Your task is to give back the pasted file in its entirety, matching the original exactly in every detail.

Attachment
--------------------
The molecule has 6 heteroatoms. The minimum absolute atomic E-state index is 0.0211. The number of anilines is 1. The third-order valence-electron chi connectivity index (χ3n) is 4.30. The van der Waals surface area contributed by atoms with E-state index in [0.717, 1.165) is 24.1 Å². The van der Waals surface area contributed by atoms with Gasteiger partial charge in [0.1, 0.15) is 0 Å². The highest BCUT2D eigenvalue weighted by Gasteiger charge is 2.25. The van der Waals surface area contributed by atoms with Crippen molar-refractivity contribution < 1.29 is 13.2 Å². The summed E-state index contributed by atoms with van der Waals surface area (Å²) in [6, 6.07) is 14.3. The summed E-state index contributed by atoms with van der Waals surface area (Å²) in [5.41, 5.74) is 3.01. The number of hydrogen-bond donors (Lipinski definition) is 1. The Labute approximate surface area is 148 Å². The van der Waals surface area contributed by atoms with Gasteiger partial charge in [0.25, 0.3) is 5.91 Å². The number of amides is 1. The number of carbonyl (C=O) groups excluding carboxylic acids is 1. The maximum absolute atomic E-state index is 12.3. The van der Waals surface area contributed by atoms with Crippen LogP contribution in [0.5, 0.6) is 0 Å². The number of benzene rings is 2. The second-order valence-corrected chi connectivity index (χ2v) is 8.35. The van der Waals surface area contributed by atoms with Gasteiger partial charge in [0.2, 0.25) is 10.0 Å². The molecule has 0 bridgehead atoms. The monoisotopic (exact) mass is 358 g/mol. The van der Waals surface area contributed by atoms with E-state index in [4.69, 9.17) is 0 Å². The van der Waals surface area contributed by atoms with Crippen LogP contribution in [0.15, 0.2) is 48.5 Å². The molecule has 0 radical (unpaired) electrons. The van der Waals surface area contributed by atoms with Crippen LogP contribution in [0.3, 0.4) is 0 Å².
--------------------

The molecule has 6 heteroatoms. The minimum absolute atomic E-state index is 0.0211. The number of anilines is 1. The third-order valence-electron chi connectivity index (χ3n) is 4.30. The van der Waals surface area contributed by atoms with E-state index in [0.717, 1.165) is 24.1 Å². The van der Waals surface area contributed by atoms with Gasteiger partial charge in [0.1, 0.15) is 0 Å². The highest BCUT2D eigenvalue weighted by Gasteiger charge is 2.25. The van der Waals surface area contributed by atoms with Crippen molar-refractivity contribution < 1.29 is 13.2 Å². The summed E-state index contributed by atoms with van der Waals surface area (Å²) in [6, 6.07) is 14.3. The summed E-state index contributed by atoms with van der Waals surface area (Å²) in [5.41, 5.74) is 3.01. The number of hydrogen-bond donors (Lipinski definition) is 1. The Labute approximate surface area is 148 Å². The van der Waals surface area contributed by atoms with Gasteiger partial charge in [0.25, 0.3) is 5.91 Å². The number of amides is 1. The number of carbonyl (C=O) groups excluding carboxylic acids is 1. The maximum absolute atomic E-state index is 12.3. The van der Waals surface area contributed by atoms with Crippen LogP contribution in [0.5, 0.6) is 0 Å². The number of benzene rings is 2. The second-order valence-corrected chi connectivity index (χ2v) is 8.35. The van der Waals surface area contributed by atoms with Gasteiger partial charge in [0.2, 0.25) is 10.0 Å². The molecule has 0 bridgehead atoms. The monoisotopic (exact) mass is 358 g/mol. The van der Waals surface area contributed by atoms with E-state index in [4.69, 9.17) is 0 Å². The van der Waals surface area contributed by atoms with Crippen LogP contribution in [0.15, 0.2) is 48.5 Å². The molecule has 0 radical (unpaired) electrons. The van der Waals surface area contributed by atoms with Crippen LogP contribution in [0.3, 0.4) is 0 Å².